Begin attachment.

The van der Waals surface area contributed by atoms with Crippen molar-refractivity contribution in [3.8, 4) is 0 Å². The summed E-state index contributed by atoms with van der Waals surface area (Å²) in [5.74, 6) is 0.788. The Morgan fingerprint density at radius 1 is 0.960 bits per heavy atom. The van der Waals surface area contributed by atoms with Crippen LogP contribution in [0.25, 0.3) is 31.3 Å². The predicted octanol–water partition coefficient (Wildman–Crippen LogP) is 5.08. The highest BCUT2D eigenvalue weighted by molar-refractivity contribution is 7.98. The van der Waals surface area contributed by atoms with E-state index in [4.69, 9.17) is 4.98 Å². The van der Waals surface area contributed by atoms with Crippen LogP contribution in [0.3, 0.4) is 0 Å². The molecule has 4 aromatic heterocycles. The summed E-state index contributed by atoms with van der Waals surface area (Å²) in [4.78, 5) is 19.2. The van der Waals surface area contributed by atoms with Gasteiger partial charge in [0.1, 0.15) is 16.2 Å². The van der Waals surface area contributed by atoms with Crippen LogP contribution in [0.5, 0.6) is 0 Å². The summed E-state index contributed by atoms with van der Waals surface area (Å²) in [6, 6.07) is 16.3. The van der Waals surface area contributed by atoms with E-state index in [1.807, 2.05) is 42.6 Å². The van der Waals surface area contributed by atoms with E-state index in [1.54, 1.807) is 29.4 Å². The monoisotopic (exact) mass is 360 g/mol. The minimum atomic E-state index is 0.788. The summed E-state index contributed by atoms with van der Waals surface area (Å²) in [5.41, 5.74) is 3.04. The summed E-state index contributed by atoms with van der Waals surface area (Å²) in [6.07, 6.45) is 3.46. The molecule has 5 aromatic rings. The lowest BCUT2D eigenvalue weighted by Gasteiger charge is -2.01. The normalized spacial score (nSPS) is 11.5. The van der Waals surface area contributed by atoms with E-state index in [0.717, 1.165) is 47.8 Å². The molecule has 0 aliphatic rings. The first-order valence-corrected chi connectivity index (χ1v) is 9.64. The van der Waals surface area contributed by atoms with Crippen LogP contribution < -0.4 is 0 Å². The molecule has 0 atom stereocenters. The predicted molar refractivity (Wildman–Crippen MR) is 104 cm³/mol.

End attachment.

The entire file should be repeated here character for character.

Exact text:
The van der Waals surface area contributed by atoms with Crippen molar-refractivity contribution in [3.8, 4) is 0 Å². The summed E-state index contributed by atoms with van der Waals surface area (Å²) in [5.74, 6) is 0.788. The Morgan fingerprint density at radius 1 is 0.960 bits per heavy atom. The van der Waals surface area contributed by atoms with Crippen LogP contribution in [0.25, 0.3) is 31.3 Å². The predicted octanol–water partition coefficient (Wildman–Crippen LogP) is 5.08. The highest BCUT2D eigenvalue weighted by molar-refractivity contribution is 7.98. The van der Waals surface area contributed by atoms with E-state index in [4.69, 9.17) is 4.98 Å². The van der Waals surface area contributed by atoms with Crippen LogP contribution in [0.3, 0.4) is 0 Å². The molecule has 4 aromatic heterocycles. The summed E-state index contributed by atoms with van der Waals surface area (Å²) in [4.78, 5) is 19.2. The van der Waals surface area contributed by atoms with Gasteiger partial charge in [0.1, 0.15) is 16.2 Å². The van der Waals surface area contributed by atoms with Crippen LogP contribution in [0.5, 0.6) is 0 Å². The summed E-state index contributed by atoms with van der Waals surface area (Å²) in [6, 6.07) is 16.3. The van der Waals surface area contributed by atoms with E-state index in [1.807, 2.05) is 42.6 Å². The van der Waals surface area contributed by atoms with E-state index in [1.54, 1.807) is 29.4 Å². The monoisotopic (exact) mass is 360 g/mol. The minimum atomic E-state index is 0.788. The summed E-state index contributed by atoms with van der Waals surface area (Å²) in [5.41, 5.74) is 3.04. The summed E-state index contributed by atoms with van der Waals surface area (Å²) in [6.07, 6.45) is 3.46. The molecule has 5 aromatic rings. The lowest BCUT2D eigenvalue weighted by Gasteiger charge is -2.01. The normalized spacial score (nSPS) is 11.5. The van der Waals surface area contributed by atoms with E-state index in [0.717, 1.165) is 47.8 Å². The molecule has 0 aliphatic rings. The first-order valence-corrected chi connectivity index (χ1v) is 9.64. The van der Waals surface area contributed by atoms with Crippen LogP contribution < -0.4 is 0 Å². The molecule has 0 atom stereocenters. The predicted molar refractivity (Wildman–Crippen MR) is 104 cm³/mol.